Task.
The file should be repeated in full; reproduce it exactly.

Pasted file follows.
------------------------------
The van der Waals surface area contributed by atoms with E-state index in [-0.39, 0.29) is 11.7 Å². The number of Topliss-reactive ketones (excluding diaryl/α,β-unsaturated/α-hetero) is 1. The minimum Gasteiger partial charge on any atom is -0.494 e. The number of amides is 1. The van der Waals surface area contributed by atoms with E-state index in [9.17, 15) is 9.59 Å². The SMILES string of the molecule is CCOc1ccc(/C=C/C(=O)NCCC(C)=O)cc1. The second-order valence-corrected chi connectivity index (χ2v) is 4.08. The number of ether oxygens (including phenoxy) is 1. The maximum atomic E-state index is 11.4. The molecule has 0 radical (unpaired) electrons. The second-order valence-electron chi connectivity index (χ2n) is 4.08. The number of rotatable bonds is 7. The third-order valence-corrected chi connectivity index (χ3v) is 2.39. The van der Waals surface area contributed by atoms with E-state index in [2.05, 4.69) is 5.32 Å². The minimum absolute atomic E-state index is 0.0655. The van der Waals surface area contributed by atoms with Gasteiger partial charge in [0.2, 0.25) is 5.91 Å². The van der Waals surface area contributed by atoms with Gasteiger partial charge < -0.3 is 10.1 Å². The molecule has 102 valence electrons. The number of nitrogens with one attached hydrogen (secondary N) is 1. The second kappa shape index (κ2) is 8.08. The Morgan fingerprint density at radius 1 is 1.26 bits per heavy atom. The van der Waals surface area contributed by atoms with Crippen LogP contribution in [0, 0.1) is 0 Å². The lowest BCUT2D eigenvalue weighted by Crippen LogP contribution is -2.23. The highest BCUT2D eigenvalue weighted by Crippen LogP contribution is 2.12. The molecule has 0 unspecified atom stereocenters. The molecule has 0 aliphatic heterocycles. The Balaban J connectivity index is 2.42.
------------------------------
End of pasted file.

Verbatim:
The van der Waals surface area contributed by atoms with E-state index in [-0.39, 0.29) is 11.7 Å². The number of Topliss-reactive ketones (excluding diaryl/α,β-unsaturated/α-hetero) is 1. The minimum Gasteiger partial charge on any atom is -0.494 e. The number of amides is 1. The van der Waals surface area contributed by atoms with E-state index in [9.17, 15) is 9.59 Å². The SMILES string of the molecule is CCOc1ccc(/C=C/C(=O)NCCC(C)=O)cc1. The second-order valence-corrected chi connectivity index (χ2v) is 4.08. The number of ether oxygens (including phenoxy) is 1. The maximum atomic E-state index is 11.4. The molecule has 0 radical (unpaired) electrons. The second-order valence-electron chi connectivity index (χ2n) is 4.08. The number of rotatable bonds is 7. The third-order valence-corrected chi connectivity index (χ3v) is 2.39. The van der Waals surface area contributed by atoms with E-state index in [2.05, 4.69) is 5.32 Å². The minimum absolute atomic E-state index is 0.0655. The van der Waals surface area contributed by atoms with Gasteiger partial charge in [0.2, 0.25) is 5.91 Å². The van der Waals surface area contributed by atoms with Gasteiger partial charge < -0.3 is 10.1 Å². The molecule has 102 valence electrons. The number of nitrogens with one attached hydrogen (secondary N) is 1. The second kappa shape index (κ2) is 8.08. The Morgan fingerprint density at radius 1 is 1.26 bits per heavy atom. The van der Waals surface area contributed by atoms with Crippen LogP contribution in [0, 0.1) is 0 Å². The lowest BCUT2D eigenvalue weighted by Crippen LogP contribution is -2.23. The highest BCUT2D eigenvalue weighted by Crippen LogP contribution is 2.12. The molecule has 0 unspecified atom stereocenters. The molecule has 0 aliphatic heterocycles. The Balaban J connectivity index is 2.42.